See also comment(s) by Rupert Bourne •
PURPOSE: To assess the global burden of glaucoma by year, age, sex, regions, socioeconomic development, and mean years of schooling (MYS) by using disability-adjusted life year (DALY), then to explore the health inequality with socioeconomic status in glaucoma. METHODS: Global, national, and regional DALY data of glaucoma by year, age, and sex were extracted from the Global Health Data Exchange. Human development index (HDI) and national MYS in 2015 were obtained from the Human Development Report (HDR) 2016. Mann-Whitney U test was performed to explore the sexual difference in global DALYs. Kruskal-Wallis tests were performed to explore the difference of age-standardized DALY rates across WHO regions and HDI-related country groups. Linear regression analyses were performed to explore the association between age-standardized DALY rates with HDI and MYS. Health-related Gini coefficients and concentration indexes were calculated to evaluate the trends in health inequality of glaucoma since 1990. RESULTS: DALY numbers, crude DALY rates, and age-standardized DALY rates increased by 118.0%, 55.22%, and 12.12%, respectively, since 1990. Global DALY numbers and crude DALY rates increased with age, and Mann-Whitney U test revealed no significant sex difference in global DALY numbers (P = 0.807) and global crude DALYs rates (P = 0.976) for each age group in 2016. Africa and Eastern Mediterranean had higher age-standardized DALY rates than the global one in 2016. Kruskal-Wallis test indicated significant difference in age-standardized DALY rates across WHO regions (χ = 94.227, P < 0.001). Linear regression analysis indicated that HDI (adjusted R = 0.079; F = 16.722, P < 0.001) and MYS (adjusted R = 0.108; F = 23.048, P < 0.001) had a significant effect on age-standardized DALY rates. Gini coefficients rose from 0.290 in 1990 to 0.292 in 2015 with a peak value 0.299 in 2005, concentration index declined from 1990 (- 0.099) to 2000 (- 0.077) with reaching a low peak value, then rapidly increased to - 0.097 in 2015. CONCLUSIONS: With population growth and aging, global burden of glaucoma is increasing and older age, lower socioeconomic status, and lower MYS are associated with higher glaucoma burden. Our results help to gain a better understanding of glaucoma and guide future health policies tailored for public.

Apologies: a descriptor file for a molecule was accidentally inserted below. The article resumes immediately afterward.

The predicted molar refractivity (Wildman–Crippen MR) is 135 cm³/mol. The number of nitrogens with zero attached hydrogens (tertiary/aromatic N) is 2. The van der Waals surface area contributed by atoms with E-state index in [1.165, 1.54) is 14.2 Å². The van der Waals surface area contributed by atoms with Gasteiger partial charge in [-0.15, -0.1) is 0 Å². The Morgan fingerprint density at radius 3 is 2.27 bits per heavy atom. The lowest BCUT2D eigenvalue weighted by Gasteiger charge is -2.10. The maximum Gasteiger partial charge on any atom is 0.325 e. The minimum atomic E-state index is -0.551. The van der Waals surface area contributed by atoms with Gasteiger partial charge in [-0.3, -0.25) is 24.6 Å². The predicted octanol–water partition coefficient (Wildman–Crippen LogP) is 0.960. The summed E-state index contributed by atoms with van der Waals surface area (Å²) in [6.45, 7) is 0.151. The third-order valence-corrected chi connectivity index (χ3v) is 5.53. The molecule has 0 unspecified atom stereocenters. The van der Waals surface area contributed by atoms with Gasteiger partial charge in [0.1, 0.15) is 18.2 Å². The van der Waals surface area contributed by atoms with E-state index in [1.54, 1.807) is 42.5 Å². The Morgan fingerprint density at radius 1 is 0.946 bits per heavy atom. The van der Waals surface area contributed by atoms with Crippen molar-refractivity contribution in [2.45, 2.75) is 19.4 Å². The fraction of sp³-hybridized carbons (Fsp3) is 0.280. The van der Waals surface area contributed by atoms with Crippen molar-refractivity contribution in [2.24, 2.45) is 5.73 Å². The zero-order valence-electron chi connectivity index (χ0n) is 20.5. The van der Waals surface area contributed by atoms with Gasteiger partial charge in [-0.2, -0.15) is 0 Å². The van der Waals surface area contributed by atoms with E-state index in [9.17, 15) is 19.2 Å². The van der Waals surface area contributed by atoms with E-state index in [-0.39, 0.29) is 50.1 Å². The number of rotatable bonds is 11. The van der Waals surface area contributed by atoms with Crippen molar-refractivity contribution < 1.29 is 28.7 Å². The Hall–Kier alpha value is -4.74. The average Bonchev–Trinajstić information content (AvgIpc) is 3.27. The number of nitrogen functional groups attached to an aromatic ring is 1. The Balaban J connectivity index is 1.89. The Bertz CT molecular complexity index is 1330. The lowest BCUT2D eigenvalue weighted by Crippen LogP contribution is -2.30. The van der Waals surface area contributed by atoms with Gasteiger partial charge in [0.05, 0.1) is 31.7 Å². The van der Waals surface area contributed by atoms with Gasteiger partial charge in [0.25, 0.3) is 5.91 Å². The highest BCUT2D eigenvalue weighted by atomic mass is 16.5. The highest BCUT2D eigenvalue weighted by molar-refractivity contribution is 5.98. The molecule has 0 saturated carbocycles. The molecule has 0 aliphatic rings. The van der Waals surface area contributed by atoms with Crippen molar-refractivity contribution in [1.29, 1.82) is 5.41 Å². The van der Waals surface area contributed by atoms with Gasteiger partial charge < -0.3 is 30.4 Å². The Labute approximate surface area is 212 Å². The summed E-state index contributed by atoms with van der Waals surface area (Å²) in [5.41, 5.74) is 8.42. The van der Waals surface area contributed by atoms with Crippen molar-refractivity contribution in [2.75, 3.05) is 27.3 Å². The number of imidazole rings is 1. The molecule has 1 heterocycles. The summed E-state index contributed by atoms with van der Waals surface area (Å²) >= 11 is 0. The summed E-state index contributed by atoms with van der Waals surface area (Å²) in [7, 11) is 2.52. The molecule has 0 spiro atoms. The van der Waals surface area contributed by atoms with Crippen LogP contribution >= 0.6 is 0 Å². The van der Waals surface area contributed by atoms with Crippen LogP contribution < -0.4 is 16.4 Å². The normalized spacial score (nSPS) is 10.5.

Department of Ophthalmology, The Second Affiliated Hospital, Zhejiang University School of Medicine, Number 88 Jiefang Road, Hangzhou, Zhejiang, China.Full article
1.4 Quality of life (Part of: 1 General aspects)